Furniture Shopping in the Digital Age

I was recently recruited to help my college-grad son buy some furniture for his first apartment. Let’s start at Ikea, I advised. That’s where twenty-somethings shop, after all. It’s one of the biggest furniture chains in the world, so surely it has a web site.

So what do we find at A site that lists its stores (none near us in Boston), and invites visitors to fill in a form to be sent a catalog (via snail mail). After receiving the catalog, in a week or two at best, we could phone in an order. But no online ordering. Who’s got time for that?

Well, then. Let’s try Jordan’s Furniture, one of the largest chains in the Boston area at $250 million annual sales, recently acquired by tycoon Warren Buffett’s conglomerate, Berkshire Hathaway Inc. Surely its web site, we thought, would offer photos of its furniture, which we could then view personally at one of its stores.

Unfortunately, Jordan’s site was worse than Ikea’s. It announced “a major and exciting facelift” due to be completed “sometime in the year 2000.” Oh, and “Furniture pictures are not available at this time.”

The Touchy-Feely Part

So why not just head off to one of the many online furniture web sites like,, or Well, I suppose we could have. But we wanted to see and feel the furniture. How well did the dresser drawers slide in and out? How deep were the individual drawers? Was there real wood or plywood on the backs of the dressers? Were the drawers flush or did they stick out slightly when pushed in?

We headed over to the nearest Jordan’s Furniture, where a very pleasant saleswoman asked us about our price range and preferred style of furniture, and then took us on a 20-minute tour of five different options. Two interested us, and we went back and looked over the details of the furniture – how high each piece was, how the drawers compared in feel and design, and other such details.

After we selected the option we wanted, the saleswoman asked us about when and where the furniture could be delivered. We wanted the furniture delivered on a particular day, as early in the morning as possible, so my son would minimize time away from work. Yes, they could deliver between 7 and 10 a.m. And she would request that the delivery be made as close to 7 a.m. as possible.

The Online Anxiety

Now I suppose I could have jotted down the manufacturer names and model numbers of the furniture we wanted to purchase, then gone to or one of the others and tried to compare prices before actually committing to buy. But somehow it seemed more trouble than it was worth. Not that I don’t like to save a few dollars as much as the next person.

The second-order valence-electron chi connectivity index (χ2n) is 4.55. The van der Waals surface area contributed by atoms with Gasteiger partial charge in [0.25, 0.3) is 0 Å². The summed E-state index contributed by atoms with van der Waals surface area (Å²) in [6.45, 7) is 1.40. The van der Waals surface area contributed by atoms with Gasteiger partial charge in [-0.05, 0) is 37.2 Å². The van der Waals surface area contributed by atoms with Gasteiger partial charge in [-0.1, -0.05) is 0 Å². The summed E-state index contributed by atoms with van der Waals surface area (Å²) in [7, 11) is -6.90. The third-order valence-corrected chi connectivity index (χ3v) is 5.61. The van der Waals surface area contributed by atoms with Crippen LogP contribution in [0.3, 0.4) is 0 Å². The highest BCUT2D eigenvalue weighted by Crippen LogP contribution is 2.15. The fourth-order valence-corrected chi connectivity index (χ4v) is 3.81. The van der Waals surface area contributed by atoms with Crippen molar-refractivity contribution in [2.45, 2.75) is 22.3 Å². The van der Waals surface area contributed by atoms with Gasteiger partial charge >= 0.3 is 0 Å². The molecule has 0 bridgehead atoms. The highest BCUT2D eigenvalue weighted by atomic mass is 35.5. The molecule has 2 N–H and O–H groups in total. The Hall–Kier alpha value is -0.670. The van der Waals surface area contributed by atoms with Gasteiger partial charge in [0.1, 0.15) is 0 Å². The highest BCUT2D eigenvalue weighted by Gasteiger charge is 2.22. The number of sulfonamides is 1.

Perhaps because I’m a man, I detest real-world shopping, probably almost as much as my son does. If I went back to and compared items, I might find everything that I wanted at a somewhat lower price. But more likely, I’d discover that a particular model wasn’t available online, or out of stock. Then I’d have to make another trip back to Jordan’s to seal the deal. So when presented with an opportunity to get the whole thing out of the way in the space of an hour, I grabbed it.

And the fact that the delivery time was controllable via the store – well, that was the clincher. promises that its delivery service will arrange delivery within a four-hour “window” between 8 a.m. and 5 p.m., unless you live in certain undefined “weekly” or “remote” areas, where delivery is more erratic.

I’ve been through enough delivery situations to know how tentative such promises can be. I also knew that I had some leverage with Jordan’s, since it is local. And sure enough, when Jordan’s screwed up, calling the day before the promised delivery and wanting to deliver in the middle of the day rather than the previously promised early morning, I was able to yell and scream enough to get the time changed back to the original 7 a.m. Could I have done that with’s delivery subcontractor on its way from the factory? Doubtful.

The Foregone Opportunity

The point of all this? Selling big-ticket, taste-sensitive items like furniture exclusively over the Internet is a tough row to hoe. Furniture, and other such items as jewelry and artwork, are more difficult to deal with via the Internet because customers want to look over the real thing rather than a picture, and in some cases, touch and feel the items. There may be concerns, especially with jewelry or artwork, about authenticity.

That’s why offers a 30-day trial, and will pay to ship unwanted items back to the factory.

What’s amazing is that large retail chains like Ikea and Jordan’s aren’t using the Internet to enhance the real-store selling experience.

Our furniture shopping experience would have been much more pleasant and interesting if we could have seen online photos of Jordan’s inventory, and then gone over to view it in real life. Receiving confirmation emails and monitoring delivery details via the Internet would have helped ease our concerns around a particularly stressful part of the entire experience.

In the meantime, the real-world companies are giving the online e-tailers time to hone their pitches. advertises heavily via sophisticated TV ads, promising a worry-free experience in which your home winds up looking fashionable, and you wind up saving money in the process.

Perhaps most importantly, online furniture sellers are amassing databases of customers and learning about each individual’s tastes and buying approaches. As time goes on, they’ll learn how to lure reluctant shoppers like me. Large, conventional chains are losing out on a perfect opportunity to exploit the combination of online and offline tactics.

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